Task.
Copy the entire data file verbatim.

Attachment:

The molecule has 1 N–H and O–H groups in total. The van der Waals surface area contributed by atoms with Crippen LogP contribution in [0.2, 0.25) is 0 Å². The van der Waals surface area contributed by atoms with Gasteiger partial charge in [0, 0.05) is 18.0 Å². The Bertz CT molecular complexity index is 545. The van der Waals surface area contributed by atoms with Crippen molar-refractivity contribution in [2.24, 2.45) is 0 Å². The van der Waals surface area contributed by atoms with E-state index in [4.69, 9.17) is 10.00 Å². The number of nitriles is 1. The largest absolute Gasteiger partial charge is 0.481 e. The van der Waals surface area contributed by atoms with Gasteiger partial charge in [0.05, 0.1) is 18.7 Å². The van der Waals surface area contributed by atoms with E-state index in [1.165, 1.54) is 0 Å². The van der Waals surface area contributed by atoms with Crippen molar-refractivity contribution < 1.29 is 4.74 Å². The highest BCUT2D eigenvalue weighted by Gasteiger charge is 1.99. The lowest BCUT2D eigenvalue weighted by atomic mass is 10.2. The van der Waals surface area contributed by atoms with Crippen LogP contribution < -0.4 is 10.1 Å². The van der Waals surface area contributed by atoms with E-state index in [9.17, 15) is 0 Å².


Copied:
The molecule has 1 N–H and O–H groups in total. The van der Waals surface area contributed by atoms with Crippen LogP contribution in [0.2, 0.25) is 0 Å². The van der Waals surface area contributed by atoms with Gasteiger partial charge in [0, 0.05) is 18.0 Å². The Bertz CT molecular complexity index is 545. The van der Waals surface area contributed by atoms with Crippen molar-refractivity contribution in [2.24, 2.45) is 0 Å². The van der Waals surface area contributed by atoms with E-state index in [4.69, 9.17) is 10.00 Å². The number of nitriles is 1. The largest absolute Gasteiger partial charge is 0.481 e. The van der Waals surface area contributed by atoms with Gasteiger partial charge in [0.05, 0.1) is 18.7 Å². The van der Waals surface area contributed by atoms with E-state index in [1.165, 1.54) is 0 Å². The van der Waals surface area contributed by atoms with Crippen molar-refractivity contribution < 1.29 is 4.74 Å². The highest BCUT2D eigenvalue weighted by Gasteiger charge is 1.99. The lowest BCUT2D eigenvalue weighted by atomic mass is 10.2. The van der Waals surface area contributed by atoms with Crippen LogP contribution < -0.4 is 10.1 Å². The van der Waals surface area contributed by atoms with E-state index in [9.17, 15) is 0 Å².